There's no doubt, we see more and more tornado video from storm chasers every year. Many sell it or share it for free with news media. It's routine now to see dangerously close video of a violent tornado. For some chasers it's a job, while for others it's a research endeavor. Storm chasers can provide a public service.
John Sibley of LiveStormsNow.com: "we can let people know what's happening on the ground".
The 3 storm chasers killed last week in Oklahoma were researchers who may have misjudged storm motion, or been blocked on a roadway with no exit opportunity. *INSERT* A crew from the Weather Channel escaped critical injury and possibly death, chasing tornadoes. These events make one thing perfectly clear.
John Sibley of LiveStormsNow.com: "Risk is being seriously injured or killed".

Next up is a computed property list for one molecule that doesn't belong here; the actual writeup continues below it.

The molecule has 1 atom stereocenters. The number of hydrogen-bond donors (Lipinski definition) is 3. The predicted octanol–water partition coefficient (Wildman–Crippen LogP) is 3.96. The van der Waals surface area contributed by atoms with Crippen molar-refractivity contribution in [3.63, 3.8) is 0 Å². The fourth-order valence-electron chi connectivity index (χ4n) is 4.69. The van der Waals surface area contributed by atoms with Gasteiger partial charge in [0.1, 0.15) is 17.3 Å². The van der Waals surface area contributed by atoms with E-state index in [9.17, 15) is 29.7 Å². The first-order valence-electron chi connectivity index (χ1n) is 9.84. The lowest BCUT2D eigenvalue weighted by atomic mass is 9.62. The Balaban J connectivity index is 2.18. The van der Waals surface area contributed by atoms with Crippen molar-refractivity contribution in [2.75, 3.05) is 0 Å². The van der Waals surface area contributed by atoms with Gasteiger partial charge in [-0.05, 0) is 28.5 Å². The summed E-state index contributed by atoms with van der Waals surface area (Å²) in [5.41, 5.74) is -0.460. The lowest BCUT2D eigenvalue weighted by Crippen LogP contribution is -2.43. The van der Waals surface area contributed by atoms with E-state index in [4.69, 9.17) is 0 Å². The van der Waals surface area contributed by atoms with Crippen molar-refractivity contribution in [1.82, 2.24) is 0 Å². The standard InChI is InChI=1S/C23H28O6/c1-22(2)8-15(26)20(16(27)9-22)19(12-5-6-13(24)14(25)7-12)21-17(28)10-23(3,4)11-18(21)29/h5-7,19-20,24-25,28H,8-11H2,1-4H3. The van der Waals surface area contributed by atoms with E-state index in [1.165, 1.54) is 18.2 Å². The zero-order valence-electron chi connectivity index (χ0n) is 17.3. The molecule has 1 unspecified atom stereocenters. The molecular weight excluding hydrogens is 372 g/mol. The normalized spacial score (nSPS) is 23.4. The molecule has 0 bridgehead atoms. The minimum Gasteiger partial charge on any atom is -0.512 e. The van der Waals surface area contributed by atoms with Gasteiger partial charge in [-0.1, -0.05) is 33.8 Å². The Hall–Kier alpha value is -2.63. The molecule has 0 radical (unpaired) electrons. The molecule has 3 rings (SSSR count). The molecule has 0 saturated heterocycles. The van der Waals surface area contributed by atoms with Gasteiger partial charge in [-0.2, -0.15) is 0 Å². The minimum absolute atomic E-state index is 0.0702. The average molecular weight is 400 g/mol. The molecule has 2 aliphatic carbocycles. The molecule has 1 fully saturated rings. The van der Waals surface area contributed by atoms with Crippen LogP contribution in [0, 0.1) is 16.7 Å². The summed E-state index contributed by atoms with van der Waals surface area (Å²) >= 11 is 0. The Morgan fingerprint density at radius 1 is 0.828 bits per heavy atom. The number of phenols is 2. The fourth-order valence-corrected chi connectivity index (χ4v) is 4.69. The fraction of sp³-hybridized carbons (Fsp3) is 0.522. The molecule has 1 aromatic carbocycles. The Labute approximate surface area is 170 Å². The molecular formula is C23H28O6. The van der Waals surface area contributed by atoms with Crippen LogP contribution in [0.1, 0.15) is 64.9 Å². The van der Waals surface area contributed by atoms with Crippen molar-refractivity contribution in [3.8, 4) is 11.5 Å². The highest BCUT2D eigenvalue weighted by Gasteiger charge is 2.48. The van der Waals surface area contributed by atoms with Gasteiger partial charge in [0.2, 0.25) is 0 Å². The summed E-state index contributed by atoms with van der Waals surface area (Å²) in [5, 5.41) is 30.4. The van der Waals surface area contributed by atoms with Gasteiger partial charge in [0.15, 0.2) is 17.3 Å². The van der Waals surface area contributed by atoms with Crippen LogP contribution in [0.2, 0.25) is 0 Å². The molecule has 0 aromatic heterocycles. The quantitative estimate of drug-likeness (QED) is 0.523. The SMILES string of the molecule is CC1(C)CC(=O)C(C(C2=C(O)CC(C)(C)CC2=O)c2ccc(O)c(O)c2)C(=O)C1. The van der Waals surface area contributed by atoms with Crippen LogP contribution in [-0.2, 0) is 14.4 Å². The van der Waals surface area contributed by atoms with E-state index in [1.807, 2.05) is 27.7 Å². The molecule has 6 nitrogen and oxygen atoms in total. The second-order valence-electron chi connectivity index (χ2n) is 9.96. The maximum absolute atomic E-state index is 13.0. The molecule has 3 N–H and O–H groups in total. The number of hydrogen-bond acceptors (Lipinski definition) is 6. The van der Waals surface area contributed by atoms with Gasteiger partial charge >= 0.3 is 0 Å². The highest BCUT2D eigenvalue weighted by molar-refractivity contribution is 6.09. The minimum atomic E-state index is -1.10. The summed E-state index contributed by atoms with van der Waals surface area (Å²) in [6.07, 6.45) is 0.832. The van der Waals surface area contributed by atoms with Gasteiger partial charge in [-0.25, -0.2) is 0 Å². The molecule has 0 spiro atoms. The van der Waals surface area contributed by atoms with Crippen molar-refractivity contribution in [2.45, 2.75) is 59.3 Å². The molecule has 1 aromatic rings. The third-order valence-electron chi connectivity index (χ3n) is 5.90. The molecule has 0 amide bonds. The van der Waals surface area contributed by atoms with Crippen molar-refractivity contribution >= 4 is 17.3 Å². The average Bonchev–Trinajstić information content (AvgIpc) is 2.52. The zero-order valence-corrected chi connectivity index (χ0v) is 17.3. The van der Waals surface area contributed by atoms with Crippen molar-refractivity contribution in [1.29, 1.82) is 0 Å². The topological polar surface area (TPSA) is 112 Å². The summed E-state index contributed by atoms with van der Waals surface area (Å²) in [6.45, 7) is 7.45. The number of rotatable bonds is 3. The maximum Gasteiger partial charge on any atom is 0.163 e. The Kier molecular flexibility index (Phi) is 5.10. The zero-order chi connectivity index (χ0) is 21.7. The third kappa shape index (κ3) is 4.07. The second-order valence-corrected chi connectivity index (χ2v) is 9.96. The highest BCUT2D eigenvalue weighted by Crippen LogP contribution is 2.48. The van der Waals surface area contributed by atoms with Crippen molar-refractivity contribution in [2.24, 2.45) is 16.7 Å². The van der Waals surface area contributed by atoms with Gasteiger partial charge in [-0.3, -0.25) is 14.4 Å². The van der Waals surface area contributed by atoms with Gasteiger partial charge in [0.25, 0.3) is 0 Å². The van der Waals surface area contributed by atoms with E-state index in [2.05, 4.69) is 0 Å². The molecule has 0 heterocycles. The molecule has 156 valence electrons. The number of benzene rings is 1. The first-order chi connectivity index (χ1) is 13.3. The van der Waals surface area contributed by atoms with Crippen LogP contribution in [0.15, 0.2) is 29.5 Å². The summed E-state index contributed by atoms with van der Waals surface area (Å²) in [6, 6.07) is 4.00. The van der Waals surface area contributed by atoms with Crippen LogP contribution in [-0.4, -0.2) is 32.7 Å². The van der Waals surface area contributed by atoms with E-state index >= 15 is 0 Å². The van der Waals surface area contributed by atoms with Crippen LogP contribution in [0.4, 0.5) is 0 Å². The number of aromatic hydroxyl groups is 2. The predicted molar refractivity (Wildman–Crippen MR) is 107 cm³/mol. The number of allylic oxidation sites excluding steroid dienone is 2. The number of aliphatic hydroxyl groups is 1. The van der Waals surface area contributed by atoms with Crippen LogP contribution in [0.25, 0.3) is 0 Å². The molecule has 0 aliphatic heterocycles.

Technology makes it easier for those with some weather knowledge to be at the right place at the right time. But technology cannot match unknowns of tornado motion and strength. On an interstate you have few exit options. In an urban area, you have congestion. Locally, we have narrow outlying roads with trees blocking the horizon. Storm chasing might seem fun for those fascinated by tornadoes but it's not without risk for experts or novices. You can "blow a tire, end up in a ditch, tree falls on you.... you can get struck by lightning, you can drown".
Leave it to the experts but even the experts can't lose sight of the deadly threats.
555 Broadcast Dr,
Can't find something?
All content © Copyright 2000 - 2014 Media General Communications Holdings, LLC. A Media General Company.